2 December 2009 St. Athanasius Lutheran Church
Advent 1 Midweek Vienna, VA
“A Royal Wedding: The Betrothal”
Text: Genesis 3:14-15; Like 1:26-35; Ephesians 5:25-32
The Scriptures use the image of a Bridegroom and bride to give us a picture of the relationship of God in Christ to us, the church. That’s remarkable. To think that God wants that kind of relationship with us. So intimate, so close, so personal. The union of a man and a woman as one flesh is as close and united as two persons can be, and this is how God wants to be with you and me. He doesn’t want to be a God far away, or unapproachable, or unknowable, but a God who promises to be with us for better, for worse, for richer, for poorer, in sickness and in health, to love and to cherish, in a union that not even death can part. That’s remarkable, to have such a God.
It’s even more remarkable when you consider when God made this promise to us, when He betrothed us. For that’s how marriages start - with an engagement, a betrothal, a promise made by a man and a woman that soon we will be married. Betrothals used to be much more serious matters than engagements are today. Today, it seems as if engagements are more like stating a wish than making a promise. But it was not always so. Until modern times, betrothals were as legally binding as marriage. It was truly a promise made, which the marriage completed.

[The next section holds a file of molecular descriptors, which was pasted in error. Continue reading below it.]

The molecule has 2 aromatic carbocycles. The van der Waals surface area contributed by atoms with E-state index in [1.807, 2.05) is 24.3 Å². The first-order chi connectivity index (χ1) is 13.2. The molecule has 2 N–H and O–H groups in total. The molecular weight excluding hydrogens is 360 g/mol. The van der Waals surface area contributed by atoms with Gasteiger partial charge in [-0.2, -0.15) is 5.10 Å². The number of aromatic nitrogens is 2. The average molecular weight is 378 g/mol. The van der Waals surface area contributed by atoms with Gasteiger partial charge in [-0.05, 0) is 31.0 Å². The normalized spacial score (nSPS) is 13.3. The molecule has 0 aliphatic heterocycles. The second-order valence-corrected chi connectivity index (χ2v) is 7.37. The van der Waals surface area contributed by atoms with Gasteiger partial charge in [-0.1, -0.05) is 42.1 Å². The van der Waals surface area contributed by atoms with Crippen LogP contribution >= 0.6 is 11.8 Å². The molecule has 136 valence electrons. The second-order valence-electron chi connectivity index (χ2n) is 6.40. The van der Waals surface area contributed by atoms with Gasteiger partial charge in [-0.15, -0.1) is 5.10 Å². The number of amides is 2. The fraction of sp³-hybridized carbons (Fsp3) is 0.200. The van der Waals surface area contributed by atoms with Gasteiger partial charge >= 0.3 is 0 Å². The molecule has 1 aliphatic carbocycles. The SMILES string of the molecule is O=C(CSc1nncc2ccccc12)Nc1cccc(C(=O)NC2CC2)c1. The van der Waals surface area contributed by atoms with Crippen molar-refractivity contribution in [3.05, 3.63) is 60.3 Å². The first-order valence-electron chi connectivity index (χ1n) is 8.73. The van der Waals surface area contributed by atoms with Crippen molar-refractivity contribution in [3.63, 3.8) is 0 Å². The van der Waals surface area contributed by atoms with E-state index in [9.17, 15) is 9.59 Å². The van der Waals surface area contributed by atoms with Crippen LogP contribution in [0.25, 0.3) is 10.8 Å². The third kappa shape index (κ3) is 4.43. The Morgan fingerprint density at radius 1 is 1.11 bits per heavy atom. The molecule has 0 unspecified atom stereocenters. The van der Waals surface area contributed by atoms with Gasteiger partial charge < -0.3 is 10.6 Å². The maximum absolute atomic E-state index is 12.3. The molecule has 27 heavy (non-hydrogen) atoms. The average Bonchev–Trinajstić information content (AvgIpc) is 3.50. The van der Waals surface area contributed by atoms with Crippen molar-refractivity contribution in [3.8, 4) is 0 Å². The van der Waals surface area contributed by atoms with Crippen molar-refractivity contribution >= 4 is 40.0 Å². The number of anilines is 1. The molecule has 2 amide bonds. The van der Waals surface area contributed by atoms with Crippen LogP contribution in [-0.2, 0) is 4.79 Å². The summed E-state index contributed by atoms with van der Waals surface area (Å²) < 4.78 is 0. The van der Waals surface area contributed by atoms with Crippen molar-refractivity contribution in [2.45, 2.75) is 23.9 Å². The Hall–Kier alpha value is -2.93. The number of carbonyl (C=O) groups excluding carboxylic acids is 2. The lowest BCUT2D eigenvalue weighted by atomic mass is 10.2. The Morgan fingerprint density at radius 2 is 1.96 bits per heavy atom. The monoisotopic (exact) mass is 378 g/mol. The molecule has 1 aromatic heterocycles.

So when did God make such a promise to us? You heard it again tonight - it was right after Adam and Eve fell into sin; right after they turned their backs to God; right after they decided the word of satan was more trustworthy than the Word of God; right after they became dirty, rotten, smelly, stinkin’ flesh. It was when Adam and Eve were at their most undesirable, that God pledged them His faithfulness. He did not reject them, but promised that He was with them, on their side. He promised to undo what they had done; namely, that one of the descendants of Eve - the offspring of the woman - would come and bruise satan’s head. And so, in love, God betroths Himself not to a beautiful, pure bride, but to a sinful, impure bride.
Now, the words of God’s promise here are important, and help us see the marriage imagery here. For here, God calls the one who would come and bruise satan’s head her offspring. Hers, and hers alone. There is no mention of “his” offspring here. His mother would be a woman, but he would have no earthly father. A situation to which one would ask: How can this be? Which was Mary’s very question when the angel Gabriel came to her and told her that she was going to be a mother. How could she be a mother when there was no he? And Gabriel answers: God will be his Father. He will be both the Son of God and a son of man. God and man united in one flesh.